Queensland mulls inserting free kindergarten for all in looming state budget

Free kindergarten would ease the pressures on families coping with inflation.

Free kindergarten would ease the pressures on families coping with inflation. Photo: AAP

Universal free kindergarten has been put on Queensland’s pre-budget agenda as a potential cost-of-living salve for families.

The Queensland government has flagged it is seriously considering making kindergarten free for all children, following in the footsteps of states such as NSW and Victoria.

Premier Annastacia Palaszczuk wants to close the gap and get more children into “free kindy” to experience crucial play-based learning before entering primary school.

“What we are hearing from our prep teachers is that there is a big gap between those children who have had kinder and those who have not,” she told reporters at Brisbane’s New Farm Park on Sunday.

Kindergarten is already free for roughly 14,000 vulnerable and disadvantaged children in Queensland and subsidised for a further 26,000 under a $1 billion package over the next five years.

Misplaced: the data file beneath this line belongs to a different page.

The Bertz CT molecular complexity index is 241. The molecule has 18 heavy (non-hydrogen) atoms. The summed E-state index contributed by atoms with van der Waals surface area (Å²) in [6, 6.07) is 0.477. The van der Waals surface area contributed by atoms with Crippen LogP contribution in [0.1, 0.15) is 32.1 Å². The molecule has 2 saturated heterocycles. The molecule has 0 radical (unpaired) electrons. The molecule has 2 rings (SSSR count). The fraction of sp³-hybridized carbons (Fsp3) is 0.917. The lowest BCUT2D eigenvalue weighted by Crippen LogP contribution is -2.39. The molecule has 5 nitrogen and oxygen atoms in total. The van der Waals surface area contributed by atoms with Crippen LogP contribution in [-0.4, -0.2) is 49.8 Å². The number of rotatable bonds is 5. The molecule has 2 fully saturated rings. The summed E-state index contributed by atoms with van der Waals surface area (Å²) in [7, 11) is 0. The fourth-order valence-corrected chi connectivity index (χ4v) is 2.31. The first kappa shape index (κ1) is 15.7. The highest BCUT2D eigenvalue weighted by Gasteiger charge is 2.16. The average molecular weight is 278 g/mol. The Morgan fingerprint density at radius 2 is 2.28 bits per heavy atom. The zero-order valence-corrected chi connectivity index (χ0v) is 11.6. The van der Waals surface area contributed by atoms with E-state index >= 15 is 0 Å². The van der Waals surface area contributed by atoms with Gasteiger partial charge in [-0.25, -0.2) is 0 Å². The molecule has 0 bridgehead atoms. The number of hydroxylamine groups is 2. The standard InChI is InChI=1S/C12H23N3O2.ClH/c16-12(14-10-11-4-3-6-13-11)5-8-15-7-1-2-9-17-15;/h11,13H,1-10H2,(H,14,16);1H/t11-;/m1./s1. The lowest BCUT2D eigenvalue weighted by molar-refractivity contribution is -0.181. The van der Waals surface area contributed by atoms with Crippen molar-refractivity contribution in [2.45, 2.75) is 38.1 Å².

50,000 families

But about 8000 kindergarten-age children across the state are still not enrolled.

Making it free will bring more of those kids into the system and help families’ hip pockets, Queensland Education Minister Grace Grace said.

“It’ll mean that over 50,000 families will have cost of living relief,” she added.

“It’ll be a remarkable saving and it is something that we are seriously considering in relation to the budget.”

Ms Grace stopped short of declaring the policy a sure thing and declined to provide a cost estimate, saying the government wanted to first consult with stakeholders and families.

Victoria and NSW are moving to provide all children in their state with a full year of free education before officially starting school.

Both programs are expected to be rolled out by the end of the decade.

The Palaszczuk government will look at the various proposed models as a blueprint but Ms Grace pointed out Queensland’s pre-school system differs to other states.

“We’re more closely aligned with NSW,” Ms Grace said.

“Our delivery mode is definitely one that we can definitely do it but we want to talk to service providers too about how we identify the kindy component in long day care so they get those 15 hours fully funded and free.”

The Queensland state budget will be handed down on June 13.


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